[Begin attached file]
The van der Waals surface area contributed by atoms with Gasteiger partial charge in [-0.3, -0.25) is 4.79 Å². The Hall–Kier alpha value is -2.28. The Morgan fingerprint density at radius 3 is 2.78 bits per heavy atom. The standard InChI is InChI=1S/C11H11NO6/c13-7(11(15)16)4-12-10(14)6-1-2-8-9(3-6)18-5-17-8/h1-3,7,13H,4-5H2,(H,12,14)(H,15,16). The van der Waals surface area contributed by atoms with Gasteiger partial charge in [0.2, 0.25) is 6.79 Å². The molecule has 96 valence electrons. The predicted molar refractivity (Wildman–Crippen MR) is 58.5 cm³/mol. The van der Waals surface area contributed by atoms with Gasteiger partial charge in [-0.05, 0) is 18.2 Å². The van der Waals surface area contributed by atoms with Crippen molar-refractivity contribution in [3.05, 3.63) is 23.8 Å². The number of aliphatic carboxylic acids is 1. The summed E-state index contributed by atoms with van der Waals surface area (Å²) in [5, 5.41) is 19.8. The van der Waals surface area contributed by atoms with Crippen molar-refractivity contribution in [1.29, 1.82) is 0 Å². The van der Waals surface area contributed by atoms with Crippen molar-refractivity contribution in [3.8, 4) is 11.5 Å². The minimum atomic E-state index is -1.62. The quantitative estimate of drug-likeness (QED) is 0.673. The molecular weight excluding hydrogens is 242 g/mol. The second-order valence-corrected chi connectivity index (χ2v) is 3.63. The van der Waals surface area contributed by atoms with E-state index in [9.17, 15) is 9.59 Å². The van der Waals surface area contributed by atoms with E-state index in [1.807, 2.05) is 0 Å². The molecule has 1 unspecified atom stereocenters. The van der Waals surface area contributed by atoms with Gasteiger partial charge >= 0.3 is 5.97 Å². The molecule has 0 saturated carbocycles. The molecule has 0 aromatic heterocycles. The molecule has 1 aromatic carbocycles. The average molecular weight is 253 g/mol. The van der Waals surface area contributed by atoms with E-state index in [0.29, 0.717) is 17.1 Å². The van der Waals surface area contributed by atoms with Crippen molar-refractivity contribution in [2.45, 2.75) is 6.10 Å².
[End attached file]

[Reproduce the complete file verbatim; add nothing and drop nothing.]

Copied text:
The van der Waals surface area contributed by atoms with Gasteiger partial charge in [-0.3, -0.25) is 4.79 Å². The Hall–Kier alpha value is -2.28. The Morgan fingerprint density at radius 3 is 2.78 bits per heavy atom. The standard InChI is InChI=1S/C11H11NO6/c13-7(11(15)16)4-12-10(14)6-1-2-8-9(3-6)18-5-17-8/h1-3,7,13H,4-5H2,(H,12,14)(H,15,16). The van der Waals surface area contributed by atoms with Gasteiger partial charge in [0.2, 0.25) is 6.79 Å². The molecule has 96 valence electrons. The predicted molar refractivity (Wildman–Crippen MR) is 58.5 cm³/mol. The van der Waals surface area contributed by atoms with Gasteiger partial charge in [-0.05, 0) is 18.2 Å². The van der Waals surface area contributed by atoms with Crippen molar-refractivity contribution in [3.05, 3.63) is 23.8 Å². The number of aliphatic carboxylic acids is 1. The summed E-state index contributed by atoms with van der Waals surface area (Å²) in [5, 5.41) is 19.8. The van der Waals surface area contributed by atoms with Crippen molar-refractivity contribution in [1.29, 1.82) is 0 Å². The van der Waals surface area contributed by atoms with Crippen molar-refractivity contribution in [3.8, 4) is 11.5 Å². The minimum atomic E-state index is -1.62. The quantitative estimate of drug-likeness (QED) is 0.673. The molecular weight excluding hydrogens is 242 g/mol. The second-order valence-corrected chi connectivity index (χ2v) is 3.63. The van der Waals surface area contributed by atoms with E-state index in [9.17, 15) is 9.59 Å². The van der Waals surface area contributed by atoms with E-state index in [1.807, 2.05) is 0 Å². The molecule has 1 unspecified atom stereocenters. The van der Waals surface area contributed by atoms with Gasteiger partial charge >= 0.3 is 5.97 Å². The molecule has 0 saturated carbocycles. The molecule has 0 aromatic heterocycles. The molecule has 1 aromatic carbocycles. The average molecular weight is 253 g/mol. The van der Waals surface area contributed by atoms with E-state index in [0.29, 0.717) is 17.1 Å². The van der Waals surface area contributed by atoms with Crippen molar-refractivity contribution in [2.45, 2.75) is 6.10 Å².